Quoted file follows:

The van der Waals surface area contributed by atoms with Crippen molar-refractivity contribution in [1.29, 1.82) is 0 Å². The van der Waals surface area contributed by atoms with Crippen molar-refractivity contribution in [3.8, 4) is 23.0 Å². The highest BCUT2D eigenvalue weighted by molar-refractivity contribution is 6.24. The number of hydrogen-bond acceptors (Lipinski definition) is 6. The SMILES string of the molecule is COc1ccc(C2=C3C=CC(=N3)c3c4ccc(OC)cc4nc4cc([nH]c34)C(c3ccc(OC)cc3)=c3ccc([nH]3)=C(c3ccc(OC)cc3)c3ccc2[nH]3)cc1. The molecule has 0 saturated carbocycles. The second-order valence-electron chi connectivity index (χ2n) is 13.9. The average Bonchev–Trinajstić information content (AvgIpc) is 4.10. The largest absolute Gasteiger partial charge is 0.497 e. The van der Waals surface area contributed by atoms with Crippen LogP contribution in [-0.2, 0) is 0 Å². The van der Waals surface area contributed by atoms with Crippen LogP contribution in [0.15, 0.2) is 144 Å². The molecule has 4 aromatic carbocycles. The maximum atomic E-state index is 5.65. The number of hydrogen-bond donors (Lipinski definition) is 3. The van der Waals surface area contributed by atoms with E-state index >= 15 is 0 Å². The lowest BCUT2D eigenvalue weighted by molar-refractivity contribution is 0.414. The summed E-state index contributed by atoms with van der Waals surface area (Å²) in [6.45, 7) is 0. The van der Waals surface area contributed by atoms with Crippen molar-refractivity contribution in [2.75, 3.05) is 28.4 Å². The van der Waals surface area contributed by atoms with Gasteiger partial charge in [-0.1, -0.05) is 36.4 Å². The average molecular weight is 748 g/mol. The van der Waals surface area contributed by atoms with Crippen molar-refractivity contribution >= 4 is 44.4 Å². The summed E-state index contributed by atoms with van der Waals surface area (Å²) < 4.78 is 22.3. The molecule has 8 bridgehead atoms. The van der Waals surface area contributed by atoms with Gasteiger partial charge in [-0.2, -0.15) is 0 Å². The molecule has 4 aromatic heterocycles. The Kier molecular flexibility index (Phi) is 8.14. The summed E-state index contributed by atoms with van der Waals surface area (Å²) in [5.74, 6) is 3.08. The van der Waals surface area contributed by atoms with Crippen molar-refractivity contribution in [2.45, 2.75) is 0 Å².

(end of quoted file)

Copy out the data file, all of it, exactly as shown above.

The van der Waals surface area contributed by atoms with Crippen molar-refractivity contribution in [1.29, 1.82) is 0 Å². The van der Waals surface area contributed by atoms with Crippen molar-refractivity contribution in [3.8, 4) is 23.0 Å². The highest BCUT2D eigenvalue weighted by molar-refractivity contribution is 6.24. The number of hydrogen-bond acceptors (Lipinski definition) is 6. The SMILES string of the molecule is COc1ccc(C2=C3C=CC(=N3)c3c4ccc(OC)cc4nc4cc([nH]c34)C(c3ccc(OC)cc3)=c3ccc([nH]3)=C(c3ccc(OC)cc3)c3ccc2[nH]3)cc1. The molecule has 0 saturated carbocycles. The second-order valence-electron chi connectivity index (χ2n) is 13.9. The average Bonchev–Trinajstić information content (AvgIpc) is 4.10. The largest absolute Gasteiger partial charge is 0.497 e. The van der Waals surface area contributed by atoms with Crippen LogP contribution in [-0.2, 0) is 0 Å². The van der Waals surface area contributed by atoms with Crippen LogP contribution in [0.15, 0.2) is 144 Å². The molecule has 4 aromatic carbocycles. The maximum atomic E-state index is 5.65. The number of hydrogen-bond donors (Lipinski definition) is 3. The van der Waals surface area contributed by atoms with E-state index >= 15 is 0 Å². The lowest BCUT2D eigenvalue weighted by molar-refractivity contribution is 0.414. The summed E-state index contributed by atoms with van der Waals surface area (Å²) in [6.45, 7) is 0. The van der Waals surface area contributed by atoms with Crippen molar-refractivity contribution in [2.75, 3.05) is 28.4 Å². The van der Waals surface area contributed by atoms with Gasteiger partial charge in [-0.1, -0.05) is 36.4 Å². The average molecular weight is 748 g/mol. The van der Waals surface area contributed by atoms with Crippen molar-refractivity contribution >= 4 is 44.4 Å². The summed E-state index contributed by atoms with van der Waals surface area (Å²) < 4.78 is 22.3. The molecule has 8 bridgehead atoms. The van der Waals surface area contributed by atoms with Gasteiger partial charge in [-0.2, -0.15) is 0 Å². The molecule has 4 aromatic heterocycles. The Kier molecular flexibility index (Phi) is 8.14. The summed E-state index contributed by atoms with van der Waals surface area (Å²) in [5.74, 6) is 3.08. The van der Waals surface area contributed by atoms with Crippen molar-refractivity contribution in [2.45, 2.75) is 0 Å².